When Pinktober Brings Another Breast Cancer Diagnosis

Here are some tips on how I helped a friend who was recently diagnosed with breast cancer.

October, Breast Cancer Awareness Month, is my time to gaze into a pool of memories of my breast cancer diagnosis and my mother’s first diagnosis, as well to remember a brother’s diagnosis of lymphoma and the death of an aunt from breast cancer.

It is the month I get yet another diagnostic mammogram on my remaining breast, do bloodwork, visit my oncologist.

As happy as I am to be a survivor, Breast Cancer Awareness Month can be emotionally triggering.

The last thing I expected to be doing as this October got underway, with all its pink celebrations, was helping a friend through a breast cancer diagnosis. Of course, since my own journey started, others have turned to me for advice or to commiserate or both. I have always been happy to help.

This time, however, I was hit hard by my friend’s diagnosis. How many more friends and family members will get cancer in my lifetime? It breaks my heart to hypothesize the answer to that question.

After I dried my initial tears over my friend’s diagnosis of breast cancer, I double-checked a CDC resource called Breast Cancer Risk in American Women. If 12.9% of women will get a diagnosis in their lifetime, it seems logical I am going to know more of these women the longer I live.

Why not my friends, from a college roommate to graduate school office mate to co-workers? Why not hiking buddies, other moms, my mother?

Wallowing in the past is not always helpful. This year, helping somebody else has been the best way to distract myself from my own memories of past Octobers. From offering a ride to a sympathetic ear, we survivors know what to do.

  • In case it is helpful to others, here is a short list of suggestions that I turn to when helping somebody else:
  • Remember that a diagnosis, as shocking or upsetting as it can be initially, is a good thing if it means it sets you on the road to survival.
  • Connect with a cancer navigator early in your journey; usually one will reach out to you, but it is OK for you to reach out first.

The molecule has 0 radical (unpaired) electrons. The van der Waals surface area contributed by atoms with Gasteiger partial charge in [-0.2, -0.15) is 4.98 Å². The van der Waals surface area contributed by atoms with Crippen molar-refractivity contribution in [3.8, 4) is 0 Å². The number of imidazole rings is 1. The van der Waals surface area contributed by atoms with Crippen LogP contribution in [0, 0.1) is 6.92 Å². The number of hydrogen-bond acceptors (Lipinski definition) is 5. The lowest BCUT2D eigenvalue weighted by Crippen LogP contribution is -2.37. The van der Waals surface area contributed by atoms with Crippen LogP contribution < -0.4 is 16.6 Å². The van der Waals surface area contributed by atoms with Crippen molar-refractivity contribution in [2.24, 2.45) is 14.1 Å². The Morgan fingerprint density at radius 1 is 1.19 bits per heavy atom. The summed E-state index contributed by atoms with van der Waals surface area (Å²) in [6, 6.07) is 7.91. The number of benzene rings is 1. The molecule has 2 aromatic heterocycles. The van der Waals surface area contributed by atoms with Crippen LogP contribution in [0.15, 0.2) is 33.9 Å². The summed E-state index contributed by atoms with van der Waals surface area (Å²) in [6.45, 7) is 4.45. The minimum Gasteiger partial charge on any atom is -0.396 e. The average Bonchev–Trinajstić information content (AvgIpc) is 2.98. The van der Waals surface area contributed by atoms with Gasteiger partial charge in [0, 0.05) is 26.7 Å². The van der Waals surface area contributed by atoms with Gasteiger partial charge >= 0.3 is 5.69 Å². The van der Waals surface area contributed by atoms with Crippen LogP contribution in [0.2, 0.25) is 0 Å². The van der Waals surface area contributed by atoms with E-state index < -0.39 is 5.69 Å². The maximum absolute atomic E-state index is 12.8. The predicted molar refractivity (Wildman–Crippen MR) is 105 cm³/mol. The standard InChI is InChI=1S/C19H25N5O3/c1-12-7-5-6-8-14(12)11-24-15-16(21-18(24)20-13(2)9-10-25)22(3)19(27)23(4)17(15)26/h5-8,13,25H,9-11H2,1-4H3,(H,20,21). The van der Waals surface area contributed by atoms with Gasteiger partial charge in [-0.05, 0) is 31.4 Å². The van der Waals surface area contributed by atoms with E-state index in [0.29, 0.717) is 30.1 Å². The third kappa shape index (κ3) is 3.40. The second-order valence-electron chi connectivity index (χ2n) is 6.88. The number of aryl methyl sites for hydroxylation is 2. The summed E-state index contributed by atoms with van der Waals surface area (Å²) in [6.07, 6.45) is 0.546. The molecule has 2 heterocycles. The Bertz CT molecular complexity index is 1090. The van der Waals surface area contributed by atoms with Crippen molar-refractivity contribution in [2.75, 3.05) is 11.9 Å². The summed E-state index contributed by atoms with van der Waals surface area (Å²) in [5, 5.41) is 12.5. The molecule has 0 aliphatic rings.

• Be your own best advocate; for example, if an expected call does not come, follow up.
  • Start a cancer journal; it will help to have a personal record of everything associated with a cancer experience.
  • If you get an appointment that conflicts with something important in some other area of your life, pick the appointment that is going to help save your life; everything else can be rearranged.
  • Do not beat yourself up trying to figure out why you got cancer but do follow up on any genetic testing advised (and reconsider any unhealthy habits).
  • Utilize resources such as The American Cancer Society’s “Understanding A Breast Cancer Diagnosis.”
  • Find comfort from other survivors, from friends to survivors sharing their stories online, as in CURE.
  • Seek advice from survivors but remember that each case is unique; your medical team will recommend what is best for you and you alone in your circumstances.
  • It is OK to cry.

While my friend’s cancer diagnosis startled me, I am glad to put my experience to good use. Even so, survivors should not let their memories and experiences overshadow a friend’s immediate needs. Most important, I think, I simply need to be there as a friend to listen and to help my friend through her unique cancer journey, just as she once helped me through mine.

Perhaps others reading this blog will share advice they give to friends just diagnosed with breast cancer.

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